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Sworn Sword (The Conquest) Hardcover – 4 Aug 2011


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Product details

  • Hardcover: 416 pages
  • Publisher: Preface Publishing; First Edition edition (4 Aug. 2011)
  • Language: English
  • ISBN-10: 1848093241
  • ISBN-13: 978-1848093249
  • Product Dimensions: 15.9 x 3.4 x 24.1 cm
  • Average Customer Review: 4.2 out of 5 stars  See all reviews (98 customer reviews)
  • Amazon Bestsellers Rank: 397,739 in Books (See Top 100 in Books)

More About the Author

James Aitcheson was born in Wiltshire in 1985 and studied History at Emmanuel College, Cambridge, where began his fascination with the medieval period and the Norman Conquest in particular.

"Sworn Sword" is his first novel, and the first in the Conquest Series, featuring the knight Tancred and set in England during the tumultuous years that followed the Battle of Hastings in 1066. Tancred's adventures continue with "The Splintered Kingdom" and "Knights of the Hawk". James is currently working on his fourth novel.

Visit http://www.jamesaitcheson.com for all the latest news and information about James and his books, his official blog, and details of future signings and other events. Follow him on Twitter at @JamesAitcheson.

Product Description

Review

"There are relatively few novels set at the time of the Norman conquest of England. It was with a keen sense of interest and anticipation, therefore, that I began Sworn Sword. My expectations were not disappointed. Aitcheson's portrayal of eleventh century England is vibrant and authentic. Rarely have I been so transported into the world of the medieval knight, and his environs. In short, Sworn Sword is an excellent read, full of intrigue and vivid, realistic battles. For new writers of historical fiction, this accomplished debut novel sets a high standard indeed." (Ben Kane, author of the bestselling Forgotten Legion Chronicles)

"A fantastic novel ... utterly convincing ... The plot is superb, clever and as true to the sources as is possible ... a brilliant achievement" (Dr Elisabeth van Houts, Emmanuel College, Cambridge)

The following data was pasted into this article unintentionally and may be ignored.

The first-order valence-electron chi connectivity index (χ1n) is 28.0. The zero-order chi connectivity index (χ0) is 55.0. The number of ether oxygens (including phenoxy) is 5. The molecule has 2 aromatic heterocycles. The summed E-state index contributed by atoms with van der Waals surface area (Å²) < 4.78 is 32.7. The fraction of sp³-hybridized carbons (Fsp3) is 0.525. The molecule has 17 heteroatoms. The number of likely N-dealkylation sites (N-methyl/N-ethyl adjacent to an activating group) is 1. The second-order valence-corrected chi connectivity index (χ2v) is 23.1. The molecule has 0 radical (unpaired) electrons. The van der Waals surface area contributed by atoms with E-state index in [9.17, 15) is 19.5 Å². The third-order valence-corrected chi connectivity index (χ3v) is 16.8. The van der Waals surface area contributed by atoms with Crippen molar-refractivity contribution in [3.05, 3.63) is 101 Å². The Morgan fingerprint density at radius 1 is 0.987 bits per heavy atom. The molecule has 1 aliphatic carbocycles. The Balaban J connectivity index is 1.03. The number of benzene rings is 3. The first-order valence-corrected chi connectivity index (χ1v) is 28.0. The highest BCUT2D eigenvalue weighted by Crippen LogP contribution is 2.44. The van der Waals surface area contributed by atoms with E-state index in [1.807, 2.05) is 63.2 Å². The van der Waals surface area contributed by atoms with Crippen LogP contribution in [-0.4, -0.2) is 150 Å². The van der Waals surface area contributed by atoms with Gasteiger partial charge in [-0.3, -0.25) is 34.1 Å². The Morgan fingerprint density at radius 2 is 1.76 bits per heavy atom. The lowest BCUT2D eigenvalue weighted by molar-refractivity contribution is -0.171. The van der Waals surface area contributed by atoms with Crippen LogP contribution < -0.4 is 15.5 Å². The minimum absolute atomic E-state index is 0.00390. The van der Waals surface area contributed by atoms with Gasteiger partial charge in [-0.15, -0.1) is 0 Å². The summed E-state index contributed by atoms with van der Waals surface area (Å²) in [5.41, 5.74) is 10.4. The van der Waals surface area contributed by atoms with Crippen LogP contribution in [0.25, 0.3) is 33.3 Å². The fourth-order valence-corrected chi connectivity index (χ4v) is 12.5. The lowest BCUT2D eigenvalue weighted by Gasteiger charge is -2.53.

"Fans of the sword-swinging drama still mourning the end of HBO's epic Game of Thrones will find plenty to love in this uncompromising slice of historical fiction ... Breathlessly paced and packed with action, it's a mightily accomplished debut in a major new series" (Shortlist)

"The setting and historical detail are superb and there is more than enough excitement to keep you hooked to the final page" (New Books)

Book Description

An ambitious young Norman soldier fights against desperate odds to consolidate the conquest of England in the years after the Battle of Hastings. Brilliant first novel in the mould of REQUIEM by Robyn Young.

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Customer Reviews

4.2 out of 5 stars

Most Helpful Customer Reviews

18 of 19 people found the following review helpful By Charles Vasey TOP 500 REVIEWERVINE VOICE on 6 July 2011
Format: Hardcover Vine Customer Review of Free Product ( What's this? )
This is a historical novel covering the counter-attacks by the northern English against the Normans in York and Durham. The skulking way of war practised by the "Northumbrians" (well covered in William Kapelle's "The Normans In The North") gives more success than the manly ways of Wessex. The author has gone to a great deal of trouble to fit the story in its historical background. The use of contemporary spellings was, I thought, very atmospheric. However, the careful positioning and historical background are undermined by a slow pace; in part this is to develop the characters but I felt it acted to the detriment of the plot. A little more Dumas is needed, I think. This book will be enjoyed by those who like the more languorous plots (the Jack Aubrey novels for example) rather than the short sharp "A Game Of Thrones" approach.
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28 of 31 people found the following review helpful By Marcus Pailing (Bartlesnipe's Revenge) VINE VOICE on 18 Sept. 2011
Format: Hardcover Vine Customer Review of Free Product ( What's this? )
I am not often moved to give a book five stars. As it was, I deliberated for a long time over whether to give "Sworn Sword" five stars or not. But, to be honest, I couldn't find a reason *not* to.

First of all, it's a well-written, good story, with likeable and sympathetic characters who, while perhaps a little two-dimensional, are fully-formed enough to make you care about them. Secondly, the plot is good, and while the 'main' plot might seem rather inconsequential to a modern reader, one does begin to understand its importance (I can't really say anything about it, so as not to spoil it - those who know their medieval history will get its significance quickly; those who don't will learn of it when they read the book).